CNY Orthopedic Sports Medicine, PC: Injury: Degenerative Disc Disease

Injuries and Conditions: Back & Spine: Degenerative Disc Disease

Overview
Degenerative disc disease is a condition of advancing age, and/or the result of the development of post-traumatic arthritis. This process is a deterioration or change in the consistency of the intervertebral disc, caused by a loss of water content in the disc (discs are 80% water) and a decrease in the height of the involved intervertebral disc. As a disc degenerates, it will lose height and supporting ligaments become loose. An increase in the motion of the spine as seen with twisting or sliding of one vertebrae or another creates tears in the vertebral ligaments and in the outer fibrous ring disc (annulus).
  • The disc is one of the first structures in the musculoskelatal system to be affected by degenerative changes.
  • Degeneration of a disc results in instability and an increase in the amount of motion between contiguous vertebrae. This increase in motion may cause one vertebrae to slip forward on vertebrae below. This slip of the disc is known as degenerative spondylolisthesis.
  • The low back (lumbar spine) and the neck (cervical spine) are the regions of the spine most frequently affected by degenerative changes in the disc.
  • An orthopedic surgeon diagnoses degenerative disc disease after completion of a detailed history and physical examination. The exam may also include imaging tests to confirm the diagnosis.


  • Signs and Symptoms
  • Symptoms usually develop slowly and gradually increase in intensity, although a single traumatic event may trigger the onset of persistent symptoms.
  • Pain is centered in the midline of the back, and may be associated with bending, lifting, stooping and twisting.
  • Pain is greater when sitting or standing than when lying down. Finding a comfortable position while sitting or standing may be difficult.
  • Pain will often radiate to the buttocks, pelvis, back of the hips and thighs, but will not radiate down the leg farther than the knee.
  • If compression of a nerve or the spinal cord is involved, symptoms may include a tingling sensation, numbness, and/or weakness in one or both legs.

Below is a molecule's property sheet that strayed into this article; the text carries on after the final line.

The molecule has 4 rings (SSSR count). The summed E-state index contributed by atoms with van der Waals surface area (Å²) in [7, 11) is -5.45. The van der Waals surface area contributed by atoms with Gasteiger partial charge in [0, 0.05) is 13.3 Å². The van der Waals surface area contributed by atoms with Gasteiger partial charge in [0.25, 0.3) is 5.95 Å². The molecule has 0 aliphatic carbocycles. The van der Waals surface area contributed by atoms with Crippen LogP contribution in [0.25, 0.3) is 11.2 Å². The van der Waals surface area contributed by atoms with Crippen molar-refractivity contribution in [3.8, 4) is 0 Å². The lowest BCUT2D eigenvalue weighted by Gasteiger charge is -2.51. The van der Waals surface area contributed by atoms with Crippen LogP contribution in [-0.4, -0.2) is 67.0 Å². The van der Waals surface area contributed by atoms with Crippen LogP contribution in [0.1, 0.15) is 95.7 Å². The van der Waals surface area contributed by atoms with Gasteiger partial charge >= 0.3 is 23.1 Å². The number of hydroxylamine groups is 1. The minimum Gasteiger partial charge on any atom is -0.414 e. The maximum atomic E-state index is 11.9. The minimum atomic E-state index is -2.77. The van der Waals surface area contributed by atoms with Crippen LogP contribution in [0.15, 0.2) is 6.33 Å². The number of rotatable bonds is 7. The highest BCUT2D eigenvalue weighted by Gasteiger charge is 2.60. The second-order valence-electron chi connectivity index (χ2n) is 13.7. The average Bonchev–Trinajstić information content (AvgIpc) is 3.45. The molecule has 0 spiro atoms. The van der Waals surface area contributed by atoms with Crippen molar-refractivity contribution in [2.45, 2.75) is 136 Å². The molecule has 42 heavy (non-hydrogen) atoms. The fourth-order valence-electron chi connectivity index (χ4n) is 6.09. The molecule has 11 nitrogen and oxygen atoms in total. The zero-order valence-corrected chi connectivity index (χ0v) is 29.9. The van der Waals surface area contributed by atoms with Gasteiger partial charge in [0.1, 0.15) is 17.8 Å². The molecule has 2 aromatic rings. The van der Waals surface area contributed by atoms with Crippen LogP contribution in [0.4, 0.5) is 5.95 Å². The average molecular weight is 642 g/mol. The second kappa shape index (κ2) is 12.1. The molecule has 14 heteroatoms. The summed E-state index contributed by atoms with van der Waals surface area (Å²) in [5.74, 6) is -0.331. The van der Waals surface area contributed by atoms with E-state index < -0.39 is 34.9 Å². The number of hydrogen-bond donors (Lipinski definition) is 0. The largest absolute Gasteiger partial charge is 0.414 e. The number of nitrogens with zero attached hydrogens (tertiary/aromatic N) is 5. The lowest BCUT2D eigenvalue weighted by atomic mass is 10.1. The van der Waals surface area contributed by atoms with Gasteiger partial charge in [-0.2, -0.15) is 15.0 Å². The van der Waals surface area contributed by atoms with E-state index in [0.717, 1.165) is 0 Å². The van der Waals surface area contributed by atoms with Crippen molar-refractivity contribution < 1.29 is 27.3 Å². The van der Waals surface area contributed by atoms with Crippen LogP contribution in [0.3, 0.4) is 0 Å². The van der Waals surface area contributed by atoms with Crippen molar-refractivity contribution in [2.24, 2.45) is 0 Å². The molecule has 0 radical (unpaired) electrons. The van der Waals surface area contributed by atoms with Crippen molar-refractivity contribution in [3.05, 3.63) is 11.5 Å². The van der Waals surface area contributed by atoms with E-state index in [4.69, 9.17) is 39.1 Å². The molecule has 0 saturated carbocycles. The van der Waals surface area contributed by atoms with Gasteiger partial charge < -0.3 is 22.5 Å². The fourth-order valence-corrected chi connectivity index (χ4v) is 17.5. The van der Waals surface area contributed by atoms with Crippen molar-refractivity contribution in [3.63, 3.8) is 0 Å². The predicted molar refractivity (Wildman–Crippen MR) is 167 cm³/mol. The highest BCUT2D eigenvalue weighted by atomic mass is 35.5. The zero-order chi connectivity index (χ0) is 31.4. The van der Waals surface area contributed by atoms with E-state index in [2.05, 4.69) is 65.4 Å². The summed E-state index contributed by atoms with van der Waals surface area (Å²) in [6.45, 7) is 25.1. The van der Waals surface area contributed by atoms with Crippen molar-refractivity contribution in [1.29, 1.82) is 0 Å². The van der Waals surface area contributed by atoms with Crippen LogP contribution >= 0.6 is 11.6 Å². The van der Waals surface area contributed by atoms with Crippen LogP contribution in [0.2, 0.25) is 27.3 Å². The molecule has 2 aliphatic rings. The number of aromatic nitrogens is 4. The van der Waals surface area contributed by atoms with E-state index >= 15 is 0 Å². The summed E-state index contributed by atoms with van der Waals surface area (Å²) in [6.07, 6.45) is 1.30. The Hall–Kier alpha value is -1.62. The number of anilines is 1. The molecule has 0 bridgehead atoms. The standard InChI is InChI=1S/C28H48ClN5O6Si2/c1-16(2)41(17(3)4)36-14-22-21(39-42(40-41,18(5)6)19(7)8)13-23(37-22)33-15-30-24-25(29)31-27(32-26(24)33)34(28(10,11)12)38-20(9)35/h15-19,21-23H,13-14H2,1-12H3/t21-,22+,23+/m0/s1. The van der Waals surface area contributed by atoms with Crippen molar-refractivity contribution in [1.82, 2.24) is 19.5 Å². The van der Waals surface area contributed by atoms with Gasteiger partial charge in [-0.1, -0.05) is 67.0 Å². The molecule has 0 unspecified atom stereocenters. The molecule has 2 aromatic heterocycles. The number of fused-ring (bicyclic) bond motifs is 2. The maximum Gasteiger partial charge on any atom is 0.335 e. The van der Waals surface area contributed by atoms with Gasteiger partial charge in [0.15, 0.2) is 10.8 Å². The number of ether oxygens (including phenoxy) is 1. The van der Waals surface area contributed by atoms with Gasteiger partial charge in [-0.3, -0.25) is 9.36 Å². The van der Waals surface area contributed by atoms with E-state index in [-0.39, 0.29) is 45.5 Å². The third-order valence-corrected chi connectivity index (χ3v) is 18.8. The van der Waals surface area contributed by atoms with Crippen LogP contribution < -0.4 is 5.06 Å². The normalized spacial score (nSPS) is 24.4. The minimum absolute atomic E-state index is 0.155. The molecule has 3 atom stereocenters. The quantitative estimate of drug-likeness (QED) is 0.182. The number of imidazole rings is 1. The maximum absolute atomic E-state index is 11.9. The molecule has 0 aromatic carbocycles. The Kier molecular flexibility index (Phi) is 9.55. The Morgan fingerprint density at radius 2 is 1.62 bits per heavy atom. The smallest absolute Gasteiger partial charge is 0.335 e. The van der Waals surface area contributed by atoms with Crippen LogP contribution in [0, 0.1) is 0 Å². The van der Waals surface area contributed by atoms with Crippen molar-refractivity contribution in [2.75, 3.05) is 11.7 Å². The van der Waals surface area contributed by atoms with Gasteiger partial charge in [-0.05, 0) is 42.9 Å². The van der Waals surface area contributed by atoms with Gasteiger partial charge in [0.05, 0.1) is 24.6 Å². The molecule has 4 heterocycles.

• Contact the Doctor if ...
  • Any of the signs and symptoms of degenerative disc disease or nerve compression are present.
  • Pain or weakness significantly increase, or if bowel and bladder dysfunction are present at any time.
  • Unexplained symptoms appear, or unexpected side effects are experienced from over the counter or prescription medications.


  • Common Causes of Injury
  • Degenerative changes associated with the aging process, result in the lose of water content and weakening of the disc. This weakening can cause the outer layer of the disc (the annulus fibrosus) to tear and allow for the extrusion of or herniation of the softer, central portion of the disc. A tear in the outer annulus fibrosus or supporting ligaments can be very painful.
  • Occupational activities can place a high level of pressure on the spine over an extended period of time. These activities may involve repetitive lifting of heavy objects and repetitive activities while standing (assembly line work).
  • Activities which repetitively place stress on the back includes sports such as soccer, golf, and tennis.
  • Traumatic injury to the spine that results in the development of post-traumatic arthritis.
  • Pre-existing conditions/ diseases of the spine which pre-dispose the spine to degenerative changes.


  • Expectations of Recovery
  • Recovery from degenerative disc disease, is dependent on the understanding of the condition and the realistic expectations of the patient. Through therapy and the use of pain management techniques, the symptoms may be controllable with non-surgical methods.
  • The goal of non-surgical treatment is to relieve pain and provide the patient with the ability to participate in normal daily activities, commonly referred to as ADL (Activities of Daily Living).


     

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